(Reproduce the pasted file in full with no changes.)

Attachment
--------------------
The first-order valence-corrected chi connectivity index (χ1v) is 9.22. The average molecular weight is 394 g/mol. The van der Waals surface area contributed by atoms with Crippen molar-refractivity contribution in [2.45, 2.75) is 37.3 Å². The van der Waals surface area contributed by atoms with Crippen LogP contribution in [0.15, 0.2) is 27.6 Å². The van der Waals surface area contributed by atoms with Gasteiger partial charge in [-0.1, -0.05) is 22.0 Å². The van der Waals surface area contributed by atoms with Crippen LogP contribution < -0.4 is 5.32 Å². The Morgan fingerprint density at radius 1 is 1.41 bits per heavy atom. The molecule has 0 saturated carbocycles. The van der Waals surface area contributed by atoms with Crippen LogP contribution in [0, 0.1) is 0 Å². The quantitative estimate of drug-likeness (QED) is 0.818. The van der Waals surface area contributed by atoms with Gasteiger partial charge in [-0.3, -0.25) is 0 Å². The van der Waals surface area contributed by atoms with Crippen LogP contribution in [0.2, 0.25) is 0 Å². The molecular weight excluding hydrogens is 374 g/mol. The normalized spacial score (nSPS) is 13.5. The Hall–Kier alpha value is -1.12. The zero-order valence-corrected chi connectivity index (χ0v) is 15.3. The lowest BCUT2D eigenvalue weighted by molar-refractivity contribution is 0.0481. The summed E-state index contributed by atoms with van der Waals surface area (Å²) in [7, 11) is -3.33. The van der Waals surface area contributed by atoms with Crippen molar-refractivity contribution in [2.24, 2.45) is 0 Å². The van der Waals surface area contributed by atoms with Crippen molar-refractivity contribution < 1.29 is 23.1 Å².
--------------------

The first-order valence-corrected chi connectivity index (χ1v) is 9.22. The average molecular weight is 394 g/mol. The van der Waals surface area contributed by atoms with Crippen molar-refractivity contribution in [2.45, 2.75) is 37.3 Å². The van der Waals surface area contributed by atoms with Crippen LogP contribution in [0.15, 0.2) is 27.6 Å². The van der Waals surface area contributed by atoms with Gasteiger partial charge in [-0.1, -0.05) is 22.0 Å². The van der Waals surface area contributed by atoms with Crippen LogP contribution < -0.4 is 5.32 Å². The Morgan fingerprint density at radius 1 is 1.41 bits per heavy atom. The molecule has 0 saturated carbocycles. The van der Waals surface area contributed by atoms with Crippen LogP contribution in [0, 0.1) is 0 Å². The quantitative estimate of drug-likeness (QED) is 0.818. The van der Waals surface area contributed by atoms with Gasteiger partial charge in [-0.3, -0.25) is 0 Å². The van der Waals surface area contributed by atoms with Crippen LogP contribution in [0.2, 0.25) is 0 Å². The molecular weight excluding hydrogens is 374 g/mol. The normalized spacial score (nSPS) is 13.5. The Hall–Kier alpha value is -1.12. The zero-order valence-corrected chi connectivity index (χ0v) is 15.3. The lowest BCUT2D eigenvalue weighted by molar-refractivity contribution is 0.0481. The summed E-state index contributed by atoms with van der Waals surface area (Å²) in [7, 11) is -3.33. The van der Waals surface area contributed by atoms with Crippen molar-refractivity contribution in [2.24, 2.45) is 0 Å². The van der Waals surface area contributed by atoms with Crippen molar-refractivity contribution < 1.29 is 23.1 Å².